Fashion industry veteran David Bush tackles the tricky issue of designer delivery cycles, ahead of the expose to run the the Ragtrader January print edition.
I have walked more department stores around the world than I care to remember and it never ceases to amaze me that all the Christmas decorations, the Santa’s with bobbing heads and faithful old Rudolph are merchandised and ready for sale in October.
Each time I see Santa’s head bobbing up and down I can hear my mother saying “ I swear these decorations are ready for sale earlier and earlier each year”.
The same can be said for many aspects of the retail world.
To what extent is this the case when it comes to Australian fashion? Are we looking at new seasons clothes thinking its madness and it must change or are we just thinking “oh nice jacket”.
It seems the debate around when we launch “The Season” and whether the fashion is climate right has been going on forever.
So why do we launch each season so early? Or Do we?
In spite of the climate change debate, we can all agree there are seasons, how dramatic the change or when the change occurs is the piece of the puzzle we all seem to disagree on.
One thing which all retailers agree, is that to drive revenue and sustain profits they must engage the customer, they must stimulate and excite them, they must find ways of enticing them through the doors and ensure they leave carrying at least one, hopefully many, of the logo’d shopping bags containing new seasons fashion and other stuff.
So my answer to why is simple.
Retailers do it and do it early to engage and start their customers thinking about what’s to come. After all it’s of no use to us if we buy the umbrella after the storm.
We need to be prepared for the season ahead - a new pair of Speedos for the holidays, a new coat before I freeze my ass of on my next trip to Melbourne.
Having said that, I don’t think many local retailers are filing their stores with coats in January, or swimwear in June anymore.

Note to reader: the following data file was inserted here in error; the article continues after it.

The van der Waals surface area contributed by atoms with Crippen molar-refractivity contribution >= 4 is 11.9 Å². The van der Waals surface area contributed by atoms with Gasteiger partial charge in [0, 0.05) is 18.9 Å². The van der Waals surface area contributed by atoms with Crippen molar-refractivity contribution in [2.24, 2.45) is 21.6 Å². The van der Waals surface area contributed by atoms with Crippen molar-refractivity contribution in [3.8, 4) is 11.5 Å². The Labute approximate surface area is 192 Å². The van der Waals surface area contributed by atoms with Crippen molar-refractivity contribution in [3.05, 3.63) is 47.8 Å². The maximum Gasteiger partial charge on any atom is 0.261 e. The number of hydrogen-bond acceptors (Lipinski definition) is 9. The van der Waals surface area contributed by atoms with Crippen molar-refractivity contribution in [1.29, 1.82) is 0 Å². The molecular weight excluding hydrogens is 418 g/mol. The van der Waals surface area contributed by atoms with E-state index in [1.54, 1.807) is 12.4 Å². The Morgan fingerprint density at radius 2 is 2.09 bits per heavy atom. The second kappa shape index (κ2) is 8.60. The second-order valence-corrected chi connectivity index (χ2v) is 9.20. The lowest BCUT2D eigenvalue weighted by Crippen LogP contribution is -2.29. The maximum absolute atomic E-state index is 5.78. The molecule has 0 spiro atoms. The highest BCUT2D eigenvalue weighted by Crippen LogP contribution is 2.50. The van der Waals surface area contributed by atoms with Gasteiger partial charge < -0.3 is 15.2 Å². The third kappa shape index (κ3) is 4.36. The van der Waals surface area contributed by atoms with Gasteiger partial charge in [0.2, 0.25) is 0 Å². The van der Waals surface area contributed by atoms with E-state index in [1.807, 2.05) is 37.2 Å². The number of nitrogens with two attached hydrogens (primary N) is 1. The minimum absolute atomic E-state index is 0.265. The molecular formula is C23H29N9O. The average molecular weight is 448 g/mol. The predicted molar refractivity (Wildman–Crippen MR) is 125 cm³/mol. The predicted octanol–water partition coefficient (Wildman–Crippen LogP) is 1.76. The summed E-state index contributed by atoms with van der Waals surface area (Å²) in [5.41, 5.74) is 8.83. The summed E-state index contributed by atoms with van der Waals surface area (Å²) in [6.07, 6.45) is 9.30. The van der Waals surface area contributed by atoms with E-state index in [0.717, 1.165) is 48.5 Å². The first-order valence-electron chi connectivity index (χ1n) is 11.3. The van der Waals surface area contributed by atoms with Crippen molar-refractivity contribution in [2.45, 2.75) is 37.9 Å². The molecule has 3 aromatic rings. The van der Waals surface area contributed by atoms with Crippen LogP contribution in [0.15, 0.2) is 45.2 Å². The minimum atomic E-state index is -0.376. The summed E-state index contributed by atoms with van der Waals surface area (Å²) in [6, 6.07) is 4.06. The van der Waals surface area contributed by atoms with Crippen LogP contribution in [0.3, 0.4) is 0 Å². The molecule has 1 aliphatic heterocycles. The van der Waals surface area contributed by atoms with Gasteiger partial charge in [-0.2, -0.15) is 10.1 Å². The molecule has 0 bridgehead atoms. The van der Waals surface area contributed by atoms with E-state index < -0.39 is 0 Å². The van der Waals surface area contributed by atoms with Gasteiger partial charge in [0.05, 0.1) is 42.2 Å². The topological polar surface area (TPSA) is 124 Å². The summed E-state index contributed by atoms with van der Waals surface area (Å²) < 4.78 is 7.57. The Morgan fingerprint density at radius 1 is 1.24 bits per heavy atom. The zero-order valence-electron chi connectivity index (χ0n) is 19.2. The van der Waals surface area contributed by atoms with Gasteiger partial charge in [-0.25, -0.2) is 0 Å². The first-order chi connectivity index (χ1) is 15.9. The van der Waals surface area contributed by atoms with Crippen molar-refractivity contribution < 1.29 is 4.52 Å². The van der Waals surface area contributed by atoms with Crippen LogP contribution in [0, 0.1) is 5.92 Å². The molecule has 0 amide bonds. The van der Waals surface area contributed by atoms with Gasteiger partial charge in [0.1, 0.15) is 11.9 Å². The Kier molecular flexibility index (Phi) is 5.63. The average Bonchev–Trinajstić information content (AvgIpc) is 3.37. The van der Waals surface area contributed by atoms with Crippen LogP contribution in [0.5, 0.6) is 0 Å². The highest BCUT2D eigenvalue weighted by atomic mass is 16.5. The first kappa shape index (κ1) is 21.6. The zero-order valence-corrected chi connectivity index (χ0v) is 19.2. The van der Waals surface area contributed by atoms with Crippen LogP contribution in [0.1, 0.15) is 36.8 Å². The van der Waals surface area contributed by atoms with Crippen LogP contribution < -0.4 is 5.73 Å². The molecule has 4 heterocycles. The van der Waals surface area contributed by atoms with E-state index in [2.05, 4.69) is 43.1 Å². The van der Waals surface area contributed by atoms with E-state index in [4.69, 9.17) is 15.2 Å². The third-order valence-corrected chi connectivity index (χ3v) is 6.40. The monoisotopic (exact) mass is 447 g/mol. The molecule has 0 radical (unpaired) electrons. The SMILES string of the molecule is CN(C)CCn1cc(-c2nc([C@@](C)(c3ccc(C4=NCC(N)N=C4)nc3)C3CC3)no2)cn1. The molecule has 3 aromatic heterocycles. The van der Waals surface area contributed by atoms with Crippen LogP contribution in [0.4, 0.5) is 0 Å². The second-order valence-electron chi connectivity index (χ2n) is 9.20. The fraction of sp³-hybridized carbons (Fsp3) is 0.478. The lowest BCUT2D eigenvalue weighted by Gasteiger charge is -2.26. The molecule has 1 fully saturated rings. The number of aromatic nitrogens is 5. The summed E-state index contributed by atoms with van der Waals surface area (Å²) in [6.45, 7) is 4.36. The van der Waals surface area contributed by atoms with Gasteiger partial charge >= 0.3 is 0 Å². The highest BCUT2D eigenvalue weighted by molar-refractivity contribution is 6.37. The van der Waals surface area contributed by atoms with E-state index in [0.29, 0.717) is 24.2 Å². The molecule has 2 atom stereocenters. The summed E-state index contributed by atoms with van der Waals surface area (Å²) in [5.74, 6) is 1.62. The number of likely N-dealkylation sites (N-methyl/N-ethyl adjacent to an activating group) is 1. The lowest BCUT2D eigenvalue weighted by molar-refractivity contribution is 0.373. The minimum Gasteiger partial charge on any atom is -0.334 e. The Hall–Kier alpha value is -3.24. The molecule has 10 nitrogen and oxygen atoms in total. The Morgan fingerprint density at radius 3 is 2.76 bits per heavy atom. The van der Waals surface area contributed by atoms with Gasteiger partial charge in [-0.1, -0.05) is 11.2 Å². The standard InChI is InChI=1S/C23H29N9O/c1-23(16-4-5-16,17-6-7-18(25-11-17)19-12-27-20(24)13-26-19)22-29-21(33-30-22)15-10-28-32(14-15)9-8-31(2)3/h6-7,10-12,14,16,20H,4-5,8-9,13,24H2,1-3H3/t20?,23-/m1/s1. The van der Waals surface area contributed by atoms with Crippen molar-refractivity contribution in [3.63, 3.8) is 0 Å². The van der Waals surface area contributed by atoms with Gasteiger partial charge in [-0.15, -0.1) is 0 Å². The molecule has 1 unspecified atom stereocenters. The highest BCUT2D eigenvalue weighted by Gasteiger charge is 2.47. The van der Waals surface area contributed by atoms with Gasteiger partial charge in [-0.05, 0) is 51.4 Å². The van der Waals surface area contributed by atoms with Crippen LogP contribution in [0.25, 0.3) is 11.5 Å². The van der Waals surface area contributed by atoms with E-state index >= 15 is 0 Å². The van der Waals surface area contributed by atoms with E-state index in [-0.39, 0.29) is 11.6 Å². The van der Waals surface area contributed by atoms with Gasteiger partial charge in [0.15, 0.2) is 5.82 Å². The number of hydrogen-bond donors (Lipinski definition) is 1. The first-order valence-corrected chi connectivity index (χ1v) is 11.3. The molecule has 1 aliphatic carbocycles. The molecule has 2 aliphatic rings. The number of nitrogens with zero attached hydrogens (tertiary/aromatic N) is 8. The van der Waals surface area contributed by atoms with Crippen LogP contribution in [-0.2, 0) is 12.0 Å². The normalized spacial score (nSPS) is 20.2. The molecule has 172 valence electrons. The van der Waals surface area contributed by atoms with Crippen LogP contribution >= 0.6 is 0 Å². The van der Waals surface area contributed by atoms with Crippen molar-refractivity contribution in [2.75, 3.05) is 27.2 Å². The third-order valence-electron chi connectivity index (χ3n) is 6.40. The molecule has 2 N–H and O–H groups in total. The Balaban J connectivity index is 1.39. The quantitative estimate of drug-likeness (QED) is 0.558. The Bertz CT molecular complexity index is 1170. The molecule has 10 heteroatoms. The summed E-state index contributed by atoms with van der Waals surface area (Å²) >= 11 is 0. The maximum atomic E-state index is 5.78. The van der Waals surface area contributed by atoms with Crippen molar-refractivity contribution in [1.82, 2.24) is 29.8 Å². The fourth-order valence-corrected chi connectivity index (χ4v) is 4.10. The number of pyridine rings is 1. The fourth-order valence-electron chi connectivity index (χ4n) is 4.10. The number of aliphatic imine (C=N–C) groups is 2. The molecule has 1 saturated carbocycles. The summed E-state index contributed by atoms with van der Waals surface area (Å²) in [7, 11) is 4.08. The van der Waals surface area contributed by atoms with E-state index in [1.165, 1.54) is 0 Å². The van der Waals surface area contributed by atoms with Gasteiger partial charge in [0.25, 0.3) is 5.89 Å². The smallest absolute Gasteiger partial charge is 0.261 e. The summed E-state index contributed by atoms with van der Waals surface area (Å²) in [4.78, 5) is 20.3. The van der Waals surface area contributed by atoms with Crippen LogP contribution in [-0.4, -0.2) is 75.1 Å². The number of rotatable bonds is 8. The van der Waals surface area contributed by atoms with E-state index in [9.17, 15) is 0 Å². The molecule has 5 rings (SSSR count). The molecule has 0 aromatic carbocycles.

The vast majority has taken the view that during the change of seasons the offer to the customer should be “transeasonal”.
What the heck does “transeasonal” actually mean when it comes to fashion?
To me in many cases it means dull, uninteresting and bland. Short sleeve shift dresses in autumnal tones, lightweight chinos in forest green or deep purple.
As a customer I have two thought trains; I want to wear it now or I am looking ahead to next season.
So I am either shopping for summer weight chinos - in which case show me colours like orange, white, mint, OR I am thinking ahead and I want a pair of dark grey flannel pants - so don’t offer me lightweight charcoal chinos please.
Do ya think I’m stupid!!
At least when retailers where selling coats and other winter clothes in February we weren’t confused about what they believed in, what they saw as the direction for the season. Now it all looks like jumble sale to me.
The difficulty for local retailers today is that in many cases the package has already been unwrapped.
The coat may have been on sale for sometime online, via a global web store.
So the impetus for the customer to get off the couch and race to the store is beginning to decline.
That urgency is not what it was. Or is it that we as consumers don’t know what the hell they should be buying?
Half the store is summer and half is next winter because the stores are scared they’ll miss out on the sale if they don’t all have it for sale at the identical time to their online and global cousins.
The challenge for retailers today is finding the balance, the balance between wear now and fashion for tomorrow. I say, take a point of view, have a direction, stand for something and listen to what your customer is telling you.
Being a retailer for all seasons is not a strategy for success.
David Bush is the owner of David Bush Consulting. http://dbcconsulting.com.au
To hear more from industry heavyweights – Simon Lock, Eva Galambos and Karen Rieschieck – on this issue, pick up a copy of the Ragtrader January print edition.